Businesses now look at open source very differently. A few years ago it was something about free software and low cost. Now its taking a much more serious shape and businesses are evaluating it as one of the options while buying IT. Generally speaking the element of source code being available is really not why businesses are attracted to it. Most businesses lack the skills to download the code and modify it for their own use (though the number of businesses that have now capability is steadily increasing !! thanks to the ease of software development today !!!). Therefore for any business open source is more about Choice.
Choice because now the options before the businesses are not limited to some proprietary vendor options. Choice also because among the proprietary vendors some of them have commercial open source software. Some choices are created also because business solutions are now freely available. WordPress blog to start a web site like this is an excellent example of how something as free can get your journalist tendencies flowing so smoothly.
Having said that Vendors are continually defining what they want Open source to deliver. Vendors are reacting to this by using open source to create new choices. Typically these can be categorised as:
- Open Source in a On Demand SaaS (Software as a service) or even aaS (as a Service models)
- Open Source in On Premise SaaS model.
- Open Source integrated in custom software to build platforms that give proprietary technologies used for development a run for money.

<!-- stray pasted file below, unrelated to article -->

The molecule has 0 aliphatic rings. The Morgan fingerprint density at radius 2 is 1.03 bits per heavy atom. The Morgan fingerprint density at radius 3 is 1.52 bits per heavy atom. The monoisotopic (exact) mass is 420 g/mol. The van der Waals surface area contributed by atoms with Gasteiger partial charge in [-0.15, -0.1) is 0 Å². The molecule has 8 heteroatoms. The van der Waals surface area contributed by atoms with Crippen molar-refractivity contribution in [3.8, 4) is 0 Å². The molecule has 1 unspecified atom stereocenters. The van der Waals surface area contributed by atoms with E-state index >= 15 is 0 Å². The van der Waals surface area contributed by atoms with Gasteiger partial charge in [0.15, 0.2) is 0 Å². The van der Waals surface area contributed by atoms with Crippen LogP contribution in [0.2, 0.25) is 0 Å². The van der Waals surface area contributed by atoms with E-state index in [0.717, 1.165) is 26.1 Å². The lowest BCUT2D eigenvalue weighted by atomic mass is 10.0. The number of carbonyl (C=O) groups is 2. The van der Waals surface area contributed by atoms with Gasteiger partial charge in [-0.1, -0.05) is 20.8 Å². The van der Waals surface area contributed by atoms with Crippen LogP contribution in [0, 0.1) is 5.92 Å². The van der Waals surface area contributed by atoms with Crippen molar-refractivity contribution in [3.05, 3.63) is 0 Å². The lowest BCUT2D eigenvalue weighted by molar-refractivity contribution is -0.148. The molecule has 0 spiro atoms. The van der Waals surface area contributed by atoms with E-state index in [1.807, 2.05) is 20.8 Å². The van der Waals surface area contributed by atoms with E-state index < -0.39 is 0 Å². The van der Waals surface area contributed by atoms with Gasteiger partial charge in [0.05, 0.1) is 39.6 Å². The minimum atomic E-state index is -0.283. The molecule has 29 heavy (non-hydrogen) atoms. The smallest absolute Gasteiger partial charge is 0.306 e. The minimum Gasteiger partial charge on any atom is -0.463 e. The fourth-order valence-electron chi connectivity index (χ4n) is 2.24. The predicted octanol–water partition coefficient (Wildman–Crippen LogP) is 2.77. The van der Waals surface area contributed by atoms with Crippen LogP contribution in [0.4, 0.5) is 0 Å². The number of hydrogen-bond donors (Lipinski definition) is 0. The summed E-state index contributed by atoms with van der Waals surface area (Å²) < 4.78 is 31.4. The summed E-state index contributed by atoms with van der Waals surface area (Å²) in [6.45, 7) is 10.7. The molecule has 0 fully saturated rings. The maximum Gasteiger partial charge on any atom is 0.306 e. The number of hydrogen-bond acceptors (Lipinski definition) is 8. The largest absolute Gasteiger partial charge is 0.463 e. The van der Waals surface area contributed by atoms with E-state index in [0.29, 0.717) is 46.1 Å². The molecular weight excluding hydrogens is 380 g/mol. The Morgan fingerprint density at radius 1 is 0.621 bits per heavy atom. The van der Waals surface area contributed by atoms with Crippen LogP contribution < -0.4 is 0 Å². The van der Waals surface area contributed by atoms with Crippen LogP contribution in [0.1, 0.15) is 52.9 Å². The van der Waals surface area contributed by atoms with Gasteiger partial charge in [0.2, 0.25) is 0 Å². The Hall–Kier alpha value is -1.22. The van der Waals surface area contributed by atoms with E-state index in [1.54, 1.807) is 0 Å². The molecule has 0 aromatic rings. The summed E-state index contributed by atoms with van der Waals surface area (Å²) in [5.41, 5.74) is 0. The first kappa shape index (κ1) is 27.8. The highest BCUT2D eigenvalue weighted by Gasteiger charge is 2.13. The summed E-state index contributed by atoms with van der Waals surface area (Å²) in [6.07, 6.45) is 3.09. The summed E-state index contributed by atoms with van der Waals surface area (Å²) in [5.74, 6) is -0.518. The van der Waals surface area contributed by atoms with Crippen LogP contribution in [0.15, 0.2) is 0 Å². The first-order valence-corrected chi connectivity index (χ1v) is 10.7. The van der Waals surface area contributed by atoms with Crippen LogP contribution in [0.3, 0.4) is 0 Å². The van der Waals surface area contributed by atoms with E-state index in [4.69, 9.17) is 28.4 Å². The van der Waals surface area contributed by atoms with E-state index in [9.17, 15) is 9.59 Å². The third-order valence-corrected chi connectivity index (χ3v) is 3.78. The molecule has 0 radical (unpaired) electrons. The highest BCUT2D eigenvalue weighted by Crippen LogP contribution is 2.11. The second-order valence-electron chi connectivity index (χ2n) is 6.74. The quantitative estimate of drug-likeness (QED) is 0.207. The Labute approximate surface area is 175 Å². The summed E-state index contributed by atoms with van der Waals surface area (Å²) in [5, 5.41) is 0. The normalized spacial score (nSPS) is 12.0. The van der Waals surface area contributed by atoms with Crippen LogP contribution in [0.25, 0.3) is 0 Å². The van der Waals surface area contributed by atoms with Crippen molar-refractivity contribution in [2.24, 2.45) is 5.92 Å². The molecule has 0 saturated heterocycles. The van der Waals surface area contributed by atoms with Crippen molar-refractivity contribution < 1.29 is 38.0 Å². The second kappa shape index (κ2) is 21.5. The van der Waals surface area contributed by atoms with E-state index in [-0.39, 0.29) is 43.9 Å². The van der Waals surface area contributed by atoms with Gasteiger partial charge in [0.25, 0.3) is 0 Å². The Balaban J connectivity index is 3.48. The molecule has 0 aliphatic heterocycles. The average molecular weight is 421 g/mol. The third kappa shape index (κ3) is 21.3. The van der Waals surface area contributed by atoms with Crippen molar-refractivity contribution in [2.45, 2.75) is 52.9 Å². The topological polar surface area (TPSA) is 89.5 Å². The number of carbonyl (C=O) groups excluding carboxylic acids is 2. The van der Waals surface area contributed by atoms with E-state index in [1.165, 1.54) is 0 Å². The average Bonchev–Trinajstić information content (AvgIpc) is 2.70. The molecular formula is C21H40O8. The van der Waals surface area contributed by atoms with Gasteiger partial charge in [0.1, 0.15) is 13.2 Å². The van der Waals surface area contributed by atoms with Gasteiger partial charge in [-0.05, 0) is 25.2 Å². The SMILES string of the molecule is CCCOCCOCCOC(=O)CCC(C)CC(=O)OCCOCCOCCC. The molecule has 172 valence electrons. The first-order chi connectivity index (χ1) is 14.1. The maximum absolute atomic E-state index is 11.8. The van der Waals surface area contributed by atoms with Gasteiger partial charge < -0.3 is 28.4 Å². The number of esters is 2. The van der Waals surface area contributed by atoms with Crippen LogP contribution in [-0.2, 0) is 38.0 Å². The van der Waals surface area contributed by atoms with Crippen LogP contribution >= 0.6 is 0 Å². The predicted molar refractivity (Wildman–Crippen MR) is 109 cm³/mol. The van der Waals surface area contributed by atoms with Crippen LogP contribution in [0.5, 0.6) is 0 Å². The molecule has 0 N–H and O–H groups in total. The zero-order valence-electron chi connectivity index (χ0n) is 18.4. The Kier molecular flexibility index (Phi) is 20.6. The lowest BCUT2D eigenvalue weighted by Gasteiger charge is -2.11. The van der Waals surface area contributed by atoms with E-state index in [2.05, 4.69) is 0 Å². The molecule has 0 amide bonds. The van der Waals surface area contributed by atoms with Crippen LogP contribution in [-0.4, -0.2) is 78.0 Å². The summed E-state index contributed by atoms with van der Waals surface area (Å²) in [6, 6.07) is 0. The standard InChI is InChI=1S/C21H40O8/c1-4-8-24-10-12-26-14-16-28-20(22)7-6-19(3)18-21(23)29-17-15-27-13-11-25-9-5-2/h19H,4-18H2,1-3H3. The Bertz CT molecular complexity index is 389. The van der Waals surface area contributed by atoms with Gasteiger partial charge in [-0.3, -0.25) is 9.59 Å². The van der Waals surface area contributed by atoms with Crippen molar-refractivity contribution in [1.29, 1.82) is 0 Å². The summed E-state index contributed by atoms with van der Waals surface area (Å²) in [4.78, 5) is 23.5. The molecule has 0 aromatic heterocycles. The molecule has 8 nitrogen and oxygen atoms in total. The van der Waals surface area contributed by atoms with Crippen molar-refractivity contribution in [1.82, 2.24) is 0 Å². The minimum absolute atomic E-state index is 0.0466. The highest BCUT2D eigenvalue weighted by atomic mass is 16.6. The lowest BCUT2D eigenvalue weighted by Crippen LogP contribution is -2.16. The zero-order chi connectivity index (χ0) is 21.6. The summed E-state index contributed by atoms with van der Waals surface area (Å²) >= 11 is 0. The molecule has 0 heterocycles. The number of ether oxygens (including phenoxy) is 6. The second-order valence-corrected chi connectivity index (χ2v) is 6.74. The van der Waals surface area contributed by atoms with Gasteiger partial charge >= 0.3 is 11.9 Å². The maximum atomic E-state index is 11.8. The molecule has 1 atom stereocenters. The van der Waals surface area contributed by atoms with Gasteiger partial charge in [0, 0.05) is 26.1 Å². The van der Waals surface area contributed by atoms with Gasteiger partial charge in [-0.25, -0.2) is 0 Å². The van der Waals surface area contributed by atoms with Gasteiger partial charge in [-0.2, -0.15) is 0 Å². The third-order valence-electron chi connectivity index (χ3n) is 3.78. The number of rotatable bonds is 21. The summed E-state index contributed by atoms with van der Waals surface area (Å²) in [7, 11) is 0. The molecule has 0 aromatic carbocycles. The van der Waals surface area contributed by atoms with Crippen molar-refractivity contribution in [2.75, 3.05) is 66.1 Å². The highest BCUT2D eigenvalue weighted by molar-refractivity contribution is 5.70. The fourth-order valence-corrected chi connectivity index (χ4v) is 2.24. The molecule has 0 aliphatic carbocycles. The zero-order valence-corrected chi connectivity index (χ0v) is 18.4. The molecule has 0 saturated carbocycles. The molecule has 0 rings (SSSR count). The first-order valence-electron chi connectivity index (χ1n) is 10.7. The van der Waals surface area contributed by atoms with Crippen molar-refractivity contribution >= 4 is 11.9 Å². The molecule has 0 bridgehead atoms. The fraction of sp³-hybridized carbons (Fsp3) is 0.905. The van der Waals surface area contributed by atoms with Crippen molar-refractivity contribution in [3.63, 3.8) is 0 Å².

- Open Source in enterprise software including linux, virtualisation, and all the way up to the stack in terms of Business Intelligence and Content Management Systems.
- Open Source solutions in verticals that are OSS aligned such as Public Sector
- Open Source in database and even services such as Zoho (http://www.zoho.com) that allow users to create database applications quickly on demand.
- Open Source in Cloud
Clearly the choices are slowly being created and giving a plethora of options to any business of any size. However the legacy of the past and use of enterprise software in licensing terms is yet to be washed away. Most IT managers today making the decisions to buy IT are still aware of only the perpetual licensing models so unconsciously are restricting the new choices to be adopted through open source.
It is often said that only aggressive IT adopters today look at open source as a choice while most risk averse businesses do not use the Open source options due to its inconsistent maturity. However the lessons for these organisations are on the wall.
- Look for vendors that are cleverly inventing new things with Open Source. Google is a great example of the world’s greatest open source case study.
- Look for vendors that simplify open source for you. Forget the technical pitch of what open source technologies and frameworks they know about and can customize. Ask them what they have done with it and what new additions over and above the default community versions they have created. In summary what have they contributed back?
- Look for services that have been built purely on Open source and hide the complexity of underlying software. This shows the wonderful innovation that is hidden behind the offering. If a vendor has that degree of engineering behind them then surely they will be a trustworthy partner solving your complex problems.
Where is it all going?
My take is that the open source way of implementing choices is going where all natural choice creating phenomenon have moved in history. For example democracy is all about choices and now the ultimate expression of how nation state should speak in multiple voices catering to each actor within a state.
In a similar way, software democracy is on play. The level playing field is being levelled again. In this process it is creating new models and new vendors and new businesses.
One thing is clear that the future of IT to businesses through the open source way of thinking is very exciting indeed.